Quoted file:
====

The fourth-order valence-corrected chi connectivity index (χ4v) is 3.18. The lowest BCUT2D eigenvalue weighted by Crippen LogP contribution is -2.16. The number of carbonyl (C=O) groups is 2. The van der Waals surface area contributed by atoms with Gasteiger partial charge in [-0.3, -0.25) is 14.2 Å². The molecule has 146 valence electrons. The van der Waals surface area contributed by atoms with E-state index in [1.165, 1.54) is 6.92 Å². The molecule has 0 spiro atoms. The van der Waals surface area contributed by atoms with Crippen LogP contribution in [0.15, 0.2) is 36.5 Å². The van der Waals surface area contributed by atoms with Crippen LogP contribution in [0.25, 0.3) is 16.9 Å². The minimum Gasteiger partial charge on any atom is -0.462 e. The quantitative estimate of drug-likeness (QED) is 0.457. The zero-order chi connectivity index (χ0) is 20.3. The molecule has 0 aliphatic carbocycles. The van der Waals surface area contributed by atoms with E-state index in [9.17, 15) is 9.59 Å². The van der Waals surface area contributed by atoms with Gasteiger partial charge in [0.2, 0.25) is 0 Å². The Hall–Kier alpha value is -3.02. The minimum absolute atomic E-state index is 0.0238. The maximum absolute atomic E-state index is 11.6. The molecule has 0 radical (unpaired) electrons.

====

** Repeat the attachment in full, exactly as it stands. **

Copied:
The fourth-order valence-corrected chi connectivity index (χ4v) is 3.18. The lowest BCUT2D eigenvalue weighted by Crippen LogP contribution is -2.16. The number of carbonyl (C=O) groups is 2. The van der Waals surface area contributed by atoms with Gasteiger partial charge in [-0.3, -0.25) is 14.2 Å². The molecule has 146 valence electrons. The van der Waals surface area contributed by atoms with E-state index in [1.165, 1.54) is 6.92 Å². The molecule has 0 spiro atoms. The van der Waals surface area contributed by atoms with Crippen LogP contribution in [0.15, 0.2) is 36.5 Å². The van der Waals surface area contributed by atoms with Crippen LogP contribution in [0.25, 0.3) is 16.9 Å². The minimum Gasteiger partial charge on any atom is -0.462 e. The quantitative estimate of drug-likeness (QED) is 0.457. The zero-order chi connectivity index (χ0) is 20.3. The molecule has 0 aliphatic carbocycles. The van der Waals surface area contributed by atoms with E-state index in [9.17, 15) is 9.59 Å². The van der Waals surface area contributed by atoms with Gasteiger partial charge in [0.2, 0.25) is 0 Å². The Hall–Kier alpha value is -3.02. The minimum absolute atomic E-state index is 0.0238. The maximum absolute atomic E-state index is 11.6. The molecule has 0 radical (unpaired) electrons.